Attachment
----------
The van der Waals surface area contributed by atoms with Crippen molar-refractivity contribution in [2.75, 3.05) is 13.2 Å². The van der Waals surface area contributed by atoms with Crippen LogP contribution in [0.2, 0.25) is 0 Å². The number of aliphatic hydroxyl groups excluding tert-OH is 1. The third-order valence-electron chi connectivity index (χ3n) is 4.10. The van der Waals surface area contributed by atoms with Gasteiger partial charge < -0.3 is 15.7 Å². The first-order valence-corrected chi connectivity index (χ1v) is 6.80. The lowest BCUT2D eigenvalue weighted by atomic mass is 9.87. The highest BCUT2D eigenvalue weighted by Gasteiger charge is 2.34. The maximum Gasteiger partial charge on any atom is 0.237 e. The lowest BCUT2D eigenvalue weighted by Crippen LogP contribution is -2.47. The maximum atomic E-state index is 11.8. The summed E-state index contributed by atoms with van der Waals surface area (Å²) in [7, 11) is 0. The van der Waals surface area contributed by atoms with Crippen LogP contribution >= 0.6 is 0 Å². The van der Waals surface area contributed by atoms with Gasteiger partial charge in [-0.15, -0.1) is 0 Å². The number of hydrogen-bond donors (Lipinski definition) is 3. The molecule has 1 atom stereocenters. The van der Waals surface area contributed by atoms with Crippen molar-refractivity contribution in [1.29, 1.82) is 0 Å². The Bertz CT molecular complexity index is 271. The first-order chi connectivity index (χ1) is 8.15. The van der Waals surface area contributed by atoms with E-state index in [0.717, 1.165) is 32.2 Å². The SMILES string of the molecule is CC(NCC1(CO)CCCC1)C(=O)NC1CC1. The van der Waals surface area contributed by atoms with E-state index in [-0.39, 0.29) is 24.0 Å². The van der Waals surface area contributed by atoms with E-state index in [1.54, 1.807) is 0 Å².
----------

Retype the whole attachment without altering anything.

The van der Waals surface area contributed by atoms with Crippen molar-refractivity contribution in [2.75, 3.05) is 13.2 Å². The van der Waals surface area contributed by atoms with Crippen LogP contribution in [0.2, 0.25) is 0 Å². The number of aliphatic hydroxyl groups excluding tert-OH is 1. The third-order valence-electron chi connectivity index (χ3n) is 4.10. The van der Waals surface area contributed by atoms with Gasteiger partial charge < -0.3 is 15.7 Å². The first-order valence-corrected chi connectivity index (χ1v) is 6.80. The lowest BCUT2D eigenvalue weighted by atomic mass is 9.87. The highest BCUT2D eigenvalue weighted by Gasteiger charge is 2.34. The maximum Gasteiger partial charge on any atom is 0.237 e. The lowest BCUT2D eigenvalue weighted by Crippen LogP contribution is -2.47. The maximum atomic E-state index is 11.8. The summed E-state index contributed by atoms with van der Waals surface area (Å²) in [7, 11) is 0. The van der Waals surface area contributed by atoms with Crippen LogP contribution >= 0.6 is 0 Å². The van der Waals surface area contributed by atoms with Gasteiger partial charge in [-0.15, -0.1) is 0 Å². The number of hydrogen-bond donors (Lipinski definition) is 3. The molecule has 1 atom stereocenters. The van der Waals surface area contributed by atoms with Crippen molar-refractivity contribution in [1.29, 1.82) is 0 Å². The Bertz CT molecular complexity index is 271. The first-order chi connectivity index (χ1) is 8.15. The van der Waals surface area contributed by atoms with E-state index in [0.717, 1.165) is 32.2 Å². The SMILES string of the molecule is CC(NCC1(CO)CCCC1)C(=O)NC1CC1. The van der Waals surface area contributed by atoms with E-state index in [-0.39, 0.29) is 24.0 Å². The van der Waals surface area contributed by atoms with E-state index in [1.54, 1.807) is 0 Å².